Derailed (November 7/02)
It's a dangerous proposition, being a Jean-Claude Van Damme fan. He keeps churning out flicks, even though it's been a good long while since one of them managed to premiere in a movie theater rather than on home video. And, generally speaking, he's managed to offer up some decent movies made on increasingly low budgets (last year's Replicant, for example). But with Derailed, Van Damme comes perilously close to the bottom of the barrel (he's already been there, with Knock Off, and it's doubtful he'll ever do worse than that).
Derailed casts Van Damme as Jacques Kristoff, a commando of sorts who works on a freelance basis. Jacques' latest mission requires him to recover a stolen package containing a hefty dose of small pox, a deadly disease that's virtually been wiped out. After hooking up with Galina (Laura Elena Harring), a woman who knows the terrorists responsible for the robbery, Jacques locates the package aboard a train. What ensues should've been a fun Die Hard ripoff somewhere along the lines of Passenger 57, but instead winds up an overblown mess of clichés and bad direction.
I can't fault Van Damme, though. In Derailed, he gives virtually the exact same performance he always does - though Jacques is slightly happier than the majority of his past characters (Van Damme often plays bitter and depressed men who've lost something). The brunt of the blame instead falls to filmmaker Bob Misiorowski. It's clear that Misiorowski is a movie buff, because he throws in virtually every single visual trick ever committed to celluloid. Slow-motion, instant replays, grainy footage - it's all here, and completely distracting. Misiorowski, working with an incredibly low-budget (which Derailed clearly has - check out the ultra-fake train crash late in the picture that seems as though it'd be more at home in a Godzilla picture), just doesn't have the skill required to employ these various tricks (De Palma he's not). And his rampant overuse becomes far more distracting than anything else, turning Derailed into an overblown annoyance.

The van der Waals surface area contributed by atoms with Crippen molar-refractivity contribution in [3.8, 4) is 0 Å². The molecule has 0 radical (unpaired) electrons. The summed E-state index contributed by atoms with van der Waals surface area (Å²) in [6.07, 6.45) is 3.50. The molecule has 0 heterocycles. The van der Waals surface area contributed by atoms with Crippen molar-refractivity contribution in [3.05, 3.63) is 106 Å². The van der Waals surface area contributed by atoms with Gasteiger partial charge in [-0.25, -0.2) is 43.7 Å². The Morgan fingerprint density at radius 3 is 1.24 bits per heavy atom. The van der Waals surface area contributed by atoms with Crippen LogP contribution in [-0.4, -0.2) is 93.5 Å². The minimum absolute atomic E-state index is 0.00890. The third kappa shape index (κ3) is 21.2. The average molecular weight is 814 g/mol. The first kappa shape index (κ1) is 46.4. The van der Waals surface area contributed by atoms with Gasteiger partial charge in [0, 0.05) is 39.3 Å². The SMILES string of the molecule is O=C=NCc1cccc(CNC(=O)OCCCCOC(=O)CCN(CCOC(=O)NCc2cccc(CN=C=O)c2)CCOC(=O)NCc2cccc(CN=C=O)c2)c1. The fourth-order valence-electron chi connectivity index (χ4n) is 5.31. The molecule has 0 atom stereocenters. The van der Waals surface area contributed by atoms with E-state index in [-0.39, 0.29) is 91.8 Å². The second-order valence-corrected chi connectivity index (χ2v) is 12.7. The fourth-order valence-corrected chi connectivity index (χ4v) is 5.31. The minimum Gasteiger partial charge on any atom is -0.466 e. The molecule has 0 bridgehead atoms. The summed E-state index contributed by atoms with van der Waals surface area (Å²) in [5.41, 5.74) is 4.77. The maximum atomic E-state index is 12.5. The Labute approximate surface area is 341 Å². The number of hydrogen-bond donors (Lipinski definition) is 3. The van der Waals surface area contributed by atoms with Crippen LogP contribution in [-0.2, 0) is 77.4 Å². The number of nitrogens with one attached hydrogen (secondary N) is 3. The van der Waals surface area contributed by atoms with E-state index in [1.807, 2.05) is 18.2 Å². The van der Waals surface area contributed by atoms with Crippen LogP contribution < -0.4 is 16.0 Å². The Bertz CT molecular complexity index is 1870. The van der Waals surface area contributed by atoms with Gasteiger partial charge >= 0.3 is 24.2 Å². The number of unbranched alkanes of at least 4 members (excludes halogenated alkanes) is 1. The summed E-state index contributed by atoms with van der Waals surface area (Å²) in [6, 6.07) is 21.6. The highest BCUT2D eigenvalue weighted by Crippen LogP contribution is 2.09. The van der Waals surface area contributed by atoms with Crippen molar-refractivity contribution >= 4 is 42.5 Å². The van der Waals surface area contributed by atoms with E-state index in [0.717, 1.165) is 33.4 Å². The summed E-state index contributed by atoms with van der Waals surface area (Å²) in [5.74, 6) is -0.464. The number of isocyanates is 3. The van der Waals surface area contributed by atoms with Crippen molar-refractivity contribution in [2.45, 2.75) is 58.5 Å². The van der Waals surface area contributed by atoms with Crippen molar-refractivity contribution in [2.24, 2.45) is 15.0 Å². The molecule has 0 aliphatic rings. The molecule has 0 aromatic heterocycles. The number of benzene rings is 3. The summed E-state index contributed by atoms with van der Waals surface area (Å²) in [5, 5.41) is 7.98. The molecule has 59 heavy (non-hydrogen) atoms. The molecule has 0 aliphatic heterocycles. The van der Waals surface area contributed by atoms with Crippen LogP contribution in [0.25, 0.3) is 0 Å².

If it hadn't been for the disastrous direction, other subpar aspects of the film would have been easier to overlook. But as it is, the idiotic storyline, poor acting amongst everyone that isn't Van Damme, and stunts that are just ridiculous (Van Damme's motorcycle ride atop the rapidly-moving train has to be seen to be believed), derail Derailed almost as soon as it starts.